Former St. Andrew's Anglican Church in Lawrencetown for sale
Former St. Andrew's Anglican Church, a registered municipal heritage site, is up for sale
It would make a nice little seasonal home, the real estate agent tells a caller — and with pews included, there will be plenty of place for company to sit.
The former St. Andrew’s Anglican Church in Lawrencetown, a registered municipal heritage property built in the 1840s, is up for sale for $22,000.
It was deconsecrated in 2008 and is now owned by Michael Bailey, a wildlife conservationist from Victoria, B.C.
The environmentalist says he learned about the church through friends, and bought it about a year and a half ago.
He's put some money into it and paid for a new roof. However, he says he now realizes he doesn't have the capacity to put it to a new use, and is now selling in the hopes that someone else does.
"We think these buildings should be protected for the future," Bailey said in a phone interview. "They make excellent coffee shops they're wonderful community gathering centres. Old churches carry a history that's unique in Canada."
Annapolis Valley realtor Kirk Richards says he’s been fielding 10 to 15 inquiries a week from across Canada and even the United States.
The church was deconsecrated in 2008 and then sold. The current owner has put the building on the market again. Some prospective buyers have pondered opening a cafe or yoga studio.
Others have even mused about tearing the whole down and selling the wood and fixtures off piece by piece.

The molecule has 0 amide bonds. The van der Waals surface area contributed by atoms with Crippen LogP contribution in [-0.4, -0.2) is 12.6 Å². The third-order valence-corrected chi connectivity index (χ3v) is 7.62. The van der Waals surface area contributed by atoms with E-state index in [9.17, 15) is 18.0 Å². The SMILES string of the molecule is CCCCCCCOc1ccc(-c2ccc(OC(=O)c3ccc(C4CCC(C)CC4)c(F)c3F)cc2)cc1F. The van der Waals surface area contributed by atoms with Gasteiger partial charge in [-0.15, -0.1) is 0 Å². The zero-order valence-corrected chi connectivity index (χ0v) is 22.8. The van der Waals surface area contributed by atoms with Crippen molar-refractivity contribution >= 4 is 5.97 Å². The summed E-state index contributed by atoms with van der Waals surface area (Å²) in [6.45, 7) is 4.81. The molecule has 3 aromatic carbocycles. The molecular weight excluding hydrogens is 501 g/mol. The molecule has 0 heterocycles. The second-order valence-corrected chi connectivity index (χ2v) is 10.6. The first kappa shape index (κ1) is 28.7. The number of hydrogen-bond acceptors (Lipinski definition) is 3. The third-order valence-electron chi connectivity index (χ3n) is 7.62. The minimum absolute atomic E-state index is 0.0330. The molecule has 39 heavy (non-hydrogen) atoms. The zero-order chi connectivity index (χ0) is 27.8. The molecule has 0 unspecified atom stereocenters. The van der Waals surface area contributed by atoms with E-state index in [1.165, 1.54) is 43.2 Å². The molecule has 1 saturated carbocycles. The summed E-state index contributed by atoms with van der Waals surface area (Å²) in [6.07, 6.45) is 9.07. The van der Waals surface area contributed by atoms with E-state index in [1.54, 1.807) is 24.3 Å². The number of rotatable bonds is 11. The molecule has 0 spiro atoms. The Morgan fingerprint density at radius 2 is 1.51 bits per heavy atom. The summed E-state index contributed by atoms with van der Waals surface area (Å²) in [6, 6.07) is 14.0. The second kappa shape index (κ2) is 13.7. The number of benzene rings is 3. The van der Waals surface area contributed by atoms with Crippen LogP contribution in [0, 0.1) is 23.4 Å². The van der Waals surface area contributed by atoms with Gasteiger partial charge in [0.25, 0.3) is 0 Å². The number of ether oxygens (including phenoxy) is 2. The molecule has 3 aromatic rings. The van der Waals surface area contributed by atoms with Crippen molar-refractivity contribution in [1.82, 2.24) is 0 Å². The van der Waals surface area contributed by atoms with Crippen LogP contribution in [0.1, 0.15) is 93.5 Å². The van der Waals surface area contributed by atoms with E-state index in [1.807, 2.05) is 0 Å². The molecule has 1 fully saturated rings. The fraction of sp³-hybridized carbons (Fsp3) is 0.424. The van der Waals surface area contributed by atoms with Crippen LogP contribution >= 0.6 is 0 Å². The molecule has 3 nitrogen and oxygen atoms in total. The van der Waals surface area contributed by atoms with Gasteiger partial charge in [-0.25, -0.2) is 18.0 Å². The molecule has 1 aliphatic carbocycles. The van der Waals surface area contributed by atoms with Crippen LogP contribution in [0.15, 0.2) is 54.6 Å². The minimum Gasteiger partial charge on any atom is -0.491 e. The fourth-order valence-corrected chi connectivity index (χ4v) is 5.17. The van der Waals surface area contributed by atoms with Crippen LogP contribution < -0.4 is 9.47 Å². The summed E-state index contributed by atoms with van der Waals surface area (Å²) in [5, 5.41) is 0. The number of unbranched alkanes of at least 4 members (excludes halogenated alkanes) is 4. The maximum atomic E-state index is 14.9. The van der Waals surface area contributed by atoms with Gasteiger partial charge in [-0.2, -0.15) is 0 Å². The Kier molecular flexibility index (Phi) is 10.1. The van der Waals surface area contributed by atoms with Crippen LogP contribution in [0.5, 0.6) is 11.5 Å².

"The price point is what has made this property such a big inquiry for a lot of people," Richards says. "Where else can you get a piece of land and a building for $22,000."
So far, however, no one has decided to buy.
The spot does need some work. The roof was replaced in 2012, but prior leaking has left damage. While there’s a furnace, there's no insulation, running running water or sewer, and the power was disconnected.
"In my opinion, it would be best suited to a seasonal residence or a commercial space that would be operational seasonally," Richards says.
"Not something that's going to be year-round. To heat a building of that age is going to be difficult, no matter how much money you sink into the property."
It is one of a slew of churches that have come on the market in Nova Scotia over the years.
In many cases, dwindling congregations and expensive upkeep costs have led to closure and sale.
A number of Anglican churches have been sold, including St. Matthew's, which in 2011 was loaded onto a barge and ferried along the Minas Basin to its new home at Avondale Sky Winery.
The Roman Catholic Diocese of Antigonish is shuttering more than a dozen, while the United Church has amalgamated congregations in the Annapolis Valley and sold some churches.